34th Solar Physics Division Meeting, June 2003
Session 14 RHESSI Results I
Oral, Wednesday, June 18, 2003, 9:00am-12:00noon, Auditorium

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[14.01] The RHESSI Mission to Study Particle Acceleration and Explosive Energy Release in Solar Flares

R. P. Lin (Physics Dept. and Space Sciences Laboratory, University of California, Berkeley), RHESSI Team

Solar flares are the most energetic explosions in the solar system, releasing up to 1032-1033 ergs in 10-1000s. They are also the most powerful particle accelerators, producing ions up to tens of GeV and electrons up to tens of MeV. The accelerated ~10-100 keV electrons (and sometimes ~1 MeV ions) appear to contain ~10-50% of this energy, indicating that the particle acceleration and energy release processes are intimately linked. The Reuven Ramaty High Energy Solar Spectroscopic Imager (RHESSI) is a NASA Small Explorer mission designed to provide imaging and spectroscopy of hard X-ray/gamma-ray continua emitted by energetic electrons, and of gamma-ray lines produced by energetic ions. The single instrument consists of an imager, made up of nine bi-grid rotating modulation collimators (RMCs), in front of a spectrometer with nine cryogenically-cooled germanium detectors, one behind each RMC. The spatial resolution is as fine as ~2.3 arcsec with a full-Sun (~1 deg) field of view, and the spectral resolution is ~1-10 keV FWHM over the energy range from soft X-rays (3 keV) to gamma-rays (17 MeV). RHESSI was launched on February 5, 2002, into a nearly circular, 38 deg inclination, 600-km altitude orbit and began continous observations a week later. Among the many new results are the first hard X-ray imaging spectroscopy of solar flares, and the first high resolution spectroscopy and imaging of flare gamma-ray lines. RHESSI is funded by NASA through contract NAG5-98033 to the University of California at Berkeley.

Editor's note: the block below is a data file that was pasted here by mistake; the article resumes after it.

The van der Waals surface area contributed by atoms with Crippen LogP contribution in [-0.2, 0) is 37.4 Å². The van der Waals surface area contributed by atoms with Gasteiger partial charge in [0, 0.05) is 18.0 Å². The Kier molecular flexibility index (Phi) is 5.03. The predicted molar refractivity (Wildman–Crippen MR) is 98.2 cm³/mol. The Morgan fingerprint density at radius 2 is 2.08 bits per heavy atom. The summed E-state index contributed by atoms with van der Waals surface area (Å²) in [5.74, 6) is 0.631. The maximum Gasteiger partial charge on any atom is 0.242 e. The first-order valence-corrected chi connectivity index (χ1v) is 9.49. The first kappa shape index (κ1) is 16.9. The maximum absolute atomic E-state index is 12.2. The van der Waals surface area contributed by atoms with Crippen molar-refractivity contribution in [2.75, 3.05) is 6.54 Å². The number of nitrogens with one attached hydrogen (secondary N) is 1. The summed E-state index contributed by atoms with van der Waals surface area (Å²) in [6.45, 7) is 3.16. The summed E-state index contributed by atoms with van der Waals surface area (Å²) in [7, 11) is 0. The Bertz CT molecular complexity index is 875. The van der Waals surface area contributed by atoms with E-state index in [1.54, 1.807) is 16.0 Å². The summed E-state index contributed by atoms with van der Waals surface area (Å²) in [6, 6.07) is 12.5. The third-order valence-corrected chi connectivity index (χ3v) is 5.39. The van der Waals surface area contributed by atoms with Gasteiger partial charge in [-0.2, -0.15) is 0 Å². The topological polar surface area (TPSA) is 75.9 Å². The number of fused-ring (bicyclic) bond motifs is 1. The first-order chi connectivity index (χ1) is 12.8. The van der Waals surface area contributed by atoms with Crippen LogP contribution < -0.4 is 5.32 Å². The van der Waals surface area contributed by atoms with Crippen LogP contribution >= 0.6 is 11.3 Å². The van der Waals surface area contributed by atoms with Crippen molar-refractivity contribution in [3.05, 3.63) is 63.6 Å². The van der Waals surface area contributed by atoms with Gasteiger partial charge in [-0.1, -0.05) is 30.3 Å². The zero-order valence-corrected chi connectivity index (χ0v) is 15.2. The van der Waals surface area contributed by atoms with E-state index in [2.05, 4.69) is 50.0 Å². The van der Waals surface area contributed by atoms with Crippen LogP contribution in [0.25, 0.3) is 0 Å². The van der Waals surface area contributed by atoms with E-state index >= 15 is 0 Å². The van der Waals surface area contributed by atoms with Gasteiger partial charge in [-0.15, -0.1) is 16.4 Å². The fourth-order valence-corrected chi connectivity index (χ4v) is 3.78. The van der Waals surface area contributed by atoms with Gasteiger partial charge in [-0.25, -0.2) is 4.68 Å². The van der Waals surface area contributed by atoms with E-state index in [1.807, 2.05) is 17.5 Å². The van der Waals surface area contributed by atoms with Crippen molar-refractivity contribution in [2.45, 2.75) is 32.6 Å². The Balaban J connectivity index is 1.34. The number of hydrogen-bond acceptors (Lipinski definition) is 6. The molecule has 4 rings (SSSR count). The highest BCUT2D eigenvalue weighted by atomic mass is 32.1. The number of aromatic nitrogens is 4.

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Bulletin of the American Astronomical Society, 35 #3
© 2003. The American Astronomical Soceity.